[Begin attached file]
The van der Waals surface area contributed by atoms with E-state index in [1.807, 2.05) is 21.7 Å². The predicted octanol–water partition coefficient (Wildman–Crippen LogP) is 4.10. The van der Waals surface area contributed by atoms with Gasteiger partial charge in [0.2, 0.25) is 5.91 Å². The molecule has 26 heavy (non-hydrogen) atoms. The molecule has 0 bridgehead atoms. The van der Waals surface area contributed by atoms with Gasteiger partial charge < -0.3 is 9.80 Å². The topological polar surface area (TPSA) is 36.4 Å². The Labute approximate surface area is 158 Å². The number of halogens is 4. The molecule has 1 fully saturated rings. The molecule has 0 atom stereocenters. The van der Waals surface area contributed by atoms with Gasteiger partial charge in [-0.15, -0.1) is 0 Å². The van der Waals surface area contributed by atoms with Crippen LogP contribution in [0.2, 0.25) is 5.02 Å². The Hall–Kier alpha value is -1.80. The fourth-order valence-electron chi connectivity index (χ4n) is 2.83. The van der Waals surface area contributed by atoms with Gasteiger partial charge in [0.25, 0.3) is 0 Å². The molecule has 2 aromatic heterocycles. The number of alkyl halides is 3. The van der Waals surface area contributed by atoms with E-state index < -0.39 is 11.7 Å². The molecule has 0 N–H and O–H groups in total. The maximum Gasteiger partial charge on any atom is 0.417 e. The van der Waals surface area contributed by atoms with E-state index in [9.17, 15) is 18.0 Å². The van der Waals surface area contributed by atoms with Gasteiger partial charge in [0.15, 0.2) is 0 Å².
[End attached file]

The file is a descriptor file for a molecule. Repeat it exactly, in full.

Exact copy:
The van der Waals surface area contributed by atoms with E-state index in [1.807, 2.05) is 21.7 Å². The predicted octanol–water partition coefficient (Wildman–Crippen LogP) is 4.10. The van der Waals surface area contributed by atoms with Gasteiger partial charge in [0.2, 0.25) is 5.91 Å². The molecule has 26 heavy (non-hydrogen) atoms. The molecule has 0 bridgehead atoms. The van der Waals surface area contributed by atoms with Gasteiger partial charge < -0.3 is 9.80 Å². The topological polar surface area (TPSA) is 36.4 Å². The Labute approximate surface area is 158 Å². The number of halogens is 4. The molecule has 1 fully saturated rings. The molecule has 0 atom stereocenters. The van der Waals surface area contributed by atoms with Gasteiger partial charge in [-0.15, -0.1) is 0 Å². The van der Waals surface area contributed by atoms with Crippen LogP contribution in [0.2, 0.25) is 5.02 Å². The Hall–Kier alpha value is -1.80. The fourth-order valence-electron chi connectivity index (χ4n) is 2.83. The van der Waals surface area contributed by atoms with Gasteiger partial charge in [0.25, 0.3) is 0 Å². The molecule has 2 aromatic heterocycles. The number of alkyl halides is 3. The van der Waals surface area contributed by atoms with E-state index < -0.39 is 11.7 Å². The molecule has 0 N–H and O–H groups in total. The maximum Gasteiger partial charge on any atom is 0.417 e. The van der Waals surface area contributed by atoms with E-state index in [9.17, 15) is 18.0 Å². The van der Waals surface area contributed by atoms with Gasteiger partial charge in [0.15, 0.2) is 0 Å².